Tuesday, June 9, 2009

Sampai jumpa lagi, Indonesia

Business Week recently did a story on the hardest "Hardship" assignments in the world. They didn't include places in war zones or really awful situations. These were a list of cities where expats regularly live that are challenging. Jakarta came in on their list as second worst, right behind Lagos, Nigeria.

They said that the biggest problems expats face in being assigned to Jakarta were pollution, disease, sanitation and lack of quality healthcare. They also highlighted Indonesia's past acts of terrorism against Western targets. These are all very true concerns, but I'd recommend Jakarta over almost all of the other places on this list.

We've found that Indonesia has so much to offer. It's a beautiful country with really nice people. There are so many natural wonders to see here. Indonesia has the greatest marine diversity of any country on Earth, so we've been really grateful that we're scuba divers. Where else could we have seen orangutans in the wild, Krakatoa erupting and relaxed on beautiful beaches?

Hillary and I are really excited for the future and our next post in Lisbon, but we're also sad to leave here. We couldn't have asked for a better place to spend our first assignment. We had great bosses for most of our time and we worked with a really great Indonesian staff who we'll miss. Sampai jumpa lagi, Indonesia. Until we meet again. You've been a great home.

Sunday, June 7, 2009

Things We'll Miss

There are plenty of things we know we'll miss when we leave Indonesia, so we made this list of a few that popped into our heads. We added a few things we won't miss for good measure.

Things we'll miss:

Great coworkers
Our maid

Cheap living

Great travel


A busy social calendar

Amazing Indian food

Living somewhere so unique

Always warm weather

Scuba diving

Great beaches

Cheap and plentiful taxis

Very affordable massages

Things we won't miss:

Call to prayer at 4:15 a.m.

Crazy traffic


Rainy season and flooding

Incomprehensible miscommunication

Constant confusion


When volcanoes erupt...

Our last trip in Indonesia was one of the coolest we've taken. We heard that the volcano that used to be called Krakatoa was erupting, so we decided it would be a good idea to get as close as possible. So after three hours by car and two by boat, we were standing on the island of Anak Krakatau (Krakatoa's Child).

In 1883, the volcano on the island of Krakatoa erupted with the largest explosion in recorded history, destroying the island with a blast 13,000 times greater than the atomic bomb dropped on Hiroshima. In the 125 years since the eruption, the volcano has steadily increased in size. The island first resurfaced in 1927 and it has been growing 5 inches per week ever since.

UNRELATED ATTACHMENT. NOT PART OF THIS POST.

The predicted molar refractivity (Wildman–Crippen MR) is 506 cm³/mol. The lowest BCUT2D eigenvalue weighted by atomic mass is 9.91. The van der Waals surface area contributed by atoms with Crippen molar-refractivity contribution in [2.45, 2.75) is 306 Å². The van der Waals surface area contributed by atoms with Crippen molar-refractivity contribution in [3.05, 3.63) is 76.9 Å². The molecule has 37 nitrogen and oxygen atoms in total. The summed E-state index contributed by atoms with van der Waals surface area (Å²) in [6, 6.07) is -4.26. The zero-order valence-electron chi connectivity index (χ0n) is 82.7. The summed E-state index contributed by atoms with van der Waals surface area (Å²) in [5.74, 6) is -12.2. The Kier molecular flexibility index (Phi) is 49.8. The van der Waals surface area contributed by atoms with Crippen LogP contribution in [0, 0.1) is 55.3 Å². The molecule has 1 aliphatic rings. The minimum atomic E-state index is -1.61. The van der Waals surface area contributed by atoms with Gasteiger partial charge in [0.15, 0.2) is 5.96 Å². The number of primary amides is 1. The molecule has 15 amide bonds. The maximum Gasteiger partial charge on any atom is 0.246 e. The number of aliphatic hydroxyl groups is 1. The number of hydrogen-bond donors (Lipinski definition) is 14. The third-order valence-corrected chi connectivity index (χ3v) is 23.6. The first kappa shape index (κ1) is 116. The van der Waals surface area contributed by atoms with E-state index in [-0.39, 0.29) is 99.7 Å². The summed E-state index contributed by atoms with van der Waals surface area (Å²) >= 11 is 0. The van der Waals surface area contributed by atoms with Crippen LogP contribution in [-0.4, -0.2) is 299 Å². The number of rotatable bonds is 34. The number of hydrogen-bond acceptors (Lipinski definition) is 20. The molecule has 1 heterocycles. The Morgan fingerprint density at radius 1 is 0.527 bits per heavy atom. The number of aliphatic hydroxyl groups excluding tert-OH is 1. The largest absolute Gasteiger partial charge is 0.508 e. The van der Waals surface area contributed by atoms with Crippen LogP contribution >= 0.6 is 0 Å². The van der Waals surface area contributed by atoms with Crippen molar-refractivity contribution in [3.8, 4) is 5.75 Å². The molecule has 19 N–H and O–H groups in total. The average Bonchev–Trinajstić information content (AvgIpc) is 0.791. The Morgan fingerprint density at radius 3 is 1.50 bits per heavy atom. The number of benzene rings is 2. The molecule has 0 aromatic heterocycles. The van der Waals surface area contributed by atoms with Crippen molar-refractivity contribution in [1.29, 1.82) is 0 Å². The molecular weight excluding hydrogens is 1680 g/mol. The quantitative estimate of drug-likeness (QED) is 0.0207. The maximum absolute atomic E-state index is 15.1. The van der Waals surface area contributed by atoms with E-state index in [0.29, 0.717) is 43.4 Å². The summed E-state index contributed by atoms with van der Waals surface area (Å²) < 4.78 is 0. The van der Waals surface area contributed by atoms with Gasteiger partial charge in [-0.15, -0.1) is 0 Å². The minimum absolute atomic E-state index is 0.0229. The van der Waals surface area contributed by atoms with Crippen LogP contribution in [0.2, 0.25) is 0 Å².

So when we heard it was erupting again, we did what all rational people do and went out there to see it. We approached the island from the south, circled around it and pulled up on one of the small beaches furthest from the summit. We then hiked for about 15 minutes up the hillside. We started to see large chunks of volcanic rock that our guide said were from previous eruptions. That's when we decided we'd gone close enough. It erupted a few times while we were on the slopes taking pictures, shooting giant molten rocks into the air and bellowing smoke and sulfuric ash. We ate lunch and then took our boat to another island that was part of the original Krakatoa.
We spent the rest of the afternoon swimming and watching the volcano erupt every 20 minutes or so. But once it got dark, it was really cool. When it erupted, we saw glowing red rocks launched hundreds of feet into the air and tumble back down the slopes. It looked like fireworks. It was a restless night, sleeping on hard ground and hearing explosions that sounded like artillery every 20 minutes, but well worth it. Only in Indonesia can you do something like that.

Thursday, June 4, 2009


It's a little daunting to see everything you own packed in boxes and driven away by five Indonesian guys.


So, some people said 9 days at a villa in Thailand might be too long. We beg to differ. We'll let the pictures speak for themselves.
Cards and margaritasRooftop poolTuk-tukBest pina colada ever!

Rotisserie chicken at the thai restaurant down the hill

Our hogs

Riding in a tuk-tuk

Elephant crossing at the designated location

According to the guidebook, "best pad thai on plan earth" - we agreeFinding Nemo

An octopus from our dive - watch him change colors